The game industry in Vietnam is considered lucrative, but it is facing a number of difficulties that need to be addressed at the soonest in order to level up to its full potential.
Huge potential of game industry
In 2022, there were nearly 3.2 billion video game players around the world, and the industry generated some 182.9 billion USD in revenue. The figures are forecast to hit 3.79 billion players, or over 47% of the global population, and 212.4 billion USD in revenue in 2026.
Vu Quoc Huy, Director of the Vietnam National Innovation Centre (NIC), said the game industry is one of the eight focal areas expected to help the country make development breakthrough and promote a growth model based on science, technology, and innovation.
In Vietnam, the industry has been growing strongly over the last 10 years to earn over 500 million USD in annual revenue, ranking fifth in Southeast Asia. More than half of the country’s population have accessed video games for entertainment, statistics show.
Huy noted that
the game industry has created many jobs in game programming and design that have high economic value and competitiveness. It also holds chances to become a valuable export sector helping promote Vietnam’s position in global value chains.
The country now ranks second in Southeast Asia when it comes to game downloads which increase about 10% annually. In the world, it is among the top 10 in terms of the download number and the top 30 in terms of revenue.
Given the statistics, Dao Viet Anh, startup and developer manager at Microsoft in Vietnam, described the country as a video game power in Southeast Asia.
According to a 2022 report by mobile data and analytics firm App Annie, Vietnam tops the Australia – New Zealand – Southeast Asia region as it is home to up to five of the 10 biggest game distributors in the region, namely Amanotes, OneSoft, GameJam, VNG, and Arrasol. It also has many programmers capable of making games qualified to be supplied on Google and Apple stores.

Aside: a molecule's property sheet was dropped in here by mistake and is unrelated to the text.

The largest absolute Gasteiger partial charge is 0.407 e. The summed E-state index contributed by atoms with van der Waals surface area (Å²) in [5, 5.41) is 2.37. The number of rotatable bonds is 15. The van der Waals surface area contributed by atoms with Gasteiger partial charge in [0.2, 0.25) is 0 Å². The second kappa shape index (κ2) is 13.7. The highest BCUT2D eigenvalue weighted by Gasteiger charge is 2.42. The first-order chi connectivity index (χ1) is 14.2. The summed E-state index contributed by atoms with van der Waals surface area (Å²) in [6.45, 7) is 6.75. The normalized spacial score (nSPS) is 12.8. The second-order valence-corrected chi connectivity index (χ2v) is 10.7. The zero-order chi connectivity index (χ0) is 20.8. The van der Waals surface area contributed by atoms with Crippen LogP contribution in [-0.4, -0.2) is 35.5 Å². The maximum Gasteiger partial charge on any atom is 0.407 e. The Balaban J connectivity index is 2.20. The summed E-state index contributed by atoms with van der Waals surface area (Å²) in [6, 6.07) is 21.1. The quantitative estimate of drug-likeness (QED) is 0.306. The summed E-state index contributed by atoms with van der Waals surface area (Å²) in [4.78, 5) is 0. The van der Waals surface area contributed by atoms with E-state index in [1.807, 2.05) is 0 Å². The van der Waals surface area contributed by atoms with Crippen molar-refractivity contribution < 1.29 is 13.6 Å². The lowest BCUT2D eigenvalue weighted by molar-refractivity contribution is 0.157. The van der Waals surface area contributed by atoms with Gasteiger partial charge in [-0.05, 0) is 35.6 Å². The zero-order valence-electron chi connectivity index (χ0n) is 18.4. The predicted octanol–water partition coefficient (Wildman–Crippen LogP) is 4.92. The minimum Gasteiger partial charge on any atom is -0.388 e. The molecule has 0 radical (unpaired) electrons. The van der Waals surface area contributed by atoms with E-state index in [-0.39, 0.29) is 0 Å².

Apple estimated that around 180,00
0 Vietnamese people are developing mobile apps, and those working in the game industry account for the most.
Meanwhile, the Ministry of Information and Communications (MIC) said Vietnam ranks seventh among the global mobile game distributors, and about half of the world’s most famous games at present are contributed by Vietnamese people.
The ministry targeted that the game industry’s revenue will increase from 600 million USD to 1 billion USD in five years. Difficulties need to be tackled
In Vietnam, the industry is still facing social prejudices as many people believe video games are addictive, have negative impact on players, and are money- and time-consuming.
Apart from those prejudices, Le Quang Tu Do, Director of the MIC’s Authority of Broadcasting and Electronic Information, pointed out the shortage of policy, tax, and financial assistance for the industry to develop and compete with foreign games right in the domestic market.
A true ecosystem for the game industry hasn’t taken shape in Vietnam whi
le businesses in the sector have yet to make use of their advantages to cooperate with one another. Distributors haven’t found out many Vietnamese games having truly high quality, he said.
The industry is also struggling with a shortage of high-quality human resources, Do noted, adding that Vietnam needs up to 30,000 personnel for the game industry.
NIC Director Huy held that to turn the game industry into a truly valuable one that has strong competitiveness and generates many high-value jobs, it is necessary to develop an international-quality workforce and a diverse ecosystem in which stakeholders stay united and support each other to grow.
Meanwhile, La Xuan Thang, distribution director of VNGGames at VNG Corporation, said the game industry needs to be officially recognised as an economic sector and an important pillar of the digital economy so as to devise an appropriate management strategy and development roadmap.
Once the industry receives proper recognition from society and authorities and has skil
led manpower able to access global technological trends, Vietnam will have quality games and attract more foreign investment so that to the industry can become a pillar of the digital economy, he continued.
MIC built a development roadmap for the game industry in the 2022 – 2027 period which focuses on settling major issues, including the creation of favourable mechanisms and policies, market management, and support for manpower training. Aside from helping domestic game developers connect with foreign partners, it has also been working to attract foreign investment funds and businesses to the industry in Vietnam./.
Source: Vietnam News Agency